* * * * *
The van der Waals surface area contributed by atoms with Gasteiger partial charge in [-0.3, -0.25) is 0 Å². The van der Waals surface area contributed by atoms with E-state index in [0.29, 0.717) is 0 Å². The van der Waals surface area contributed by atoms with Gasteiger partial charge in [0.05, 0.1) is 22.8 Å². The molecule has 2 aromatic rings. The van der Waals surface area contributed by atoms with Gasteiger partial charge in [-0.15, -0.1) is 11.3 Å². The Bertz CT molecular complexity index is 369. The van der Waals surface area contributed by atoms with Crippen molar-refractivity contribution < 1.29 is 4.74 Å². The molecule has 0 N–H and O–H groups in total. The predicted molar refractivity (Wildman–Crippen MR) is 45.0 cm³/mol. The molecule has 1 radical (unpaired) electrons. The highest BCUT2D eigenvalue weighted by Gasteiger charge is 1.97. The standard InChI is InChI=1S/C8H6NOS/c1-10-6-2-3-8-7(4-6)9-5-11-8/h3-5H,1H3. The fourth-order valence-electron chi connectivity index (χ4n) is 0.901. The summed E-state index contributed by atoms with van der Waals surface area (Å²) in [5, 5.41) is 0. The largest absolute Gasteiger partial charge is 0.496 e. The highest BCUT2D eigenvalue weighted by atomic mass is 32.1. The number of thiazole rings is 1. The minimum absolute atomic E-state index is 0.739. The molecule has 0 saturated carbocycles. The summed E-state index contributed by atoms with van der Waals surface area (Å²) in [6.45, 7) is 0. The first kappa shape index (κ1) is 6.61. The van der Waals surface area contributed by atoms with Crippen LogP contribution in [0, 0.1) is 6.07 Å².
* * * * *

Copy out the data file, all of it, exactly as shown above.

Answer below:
The van der Waals surface area contributed by atoms with Gasteiger partial charge in [-0.3, -0.25) is 0 Å². The van der Waals surface area contributed by atoms with E-state index in [0.29, 0.717) is 0 Å². The van der Waals surface area contributed by atoms with Gasteiger partial charge in [0.05, 0.1) is 22.8 Å². The molecule has 2 aromatic rings. The van der Waals surface area contributed by atoms with Gasteiger partial charge in [-0.15, -0.1) is 11.3 Å². The Bertz CT molecular complexity index is 369. The van der Waals surface area contributed by atoms with Crippen molar-refractivity contribution < 1.29 is 4.74 Å². The molecule has 0 N–H and O–H groups in total. The predicted molar refractivity (Wildman–Crippen MR) is 45.0 cm³/mol. The molecule has 1 radical (unpaired) electrons. The highest BCUT2D eigenvalue weighted by Gasteiger charge is 1.97. The standard InChI is InChI=1S/C8H6NOS/c1-10-6-2-3-8-7(4-6)9-5-11-8/h3-5H,1H3. The fourth-order valence-electron chi connectivity index (χ4n) is 0.901. The summed E-state index contributed by atoms with van der Waals surface area (Å²) in [5, 5.41) is 0. The largest absolute Gasteiger partial charge is 0.496 e. The highest BCUT2D eigenvalue weighted by atomic mass is 32.1. The number of thiazole rings is 1. The minimum absolute atomic E-state index is 0.739. The molecule has 0 saturated carbocycles. The summed E-state index contributed by atoms with van der Waals surface area (Å²) in [6.45, 7) is 0. The first kappa shape index (κ1) is 6.61. The van der Waals surface area contributed by atoms with Crippen LogP contribution in [0, 0.1) is 6.07 Å².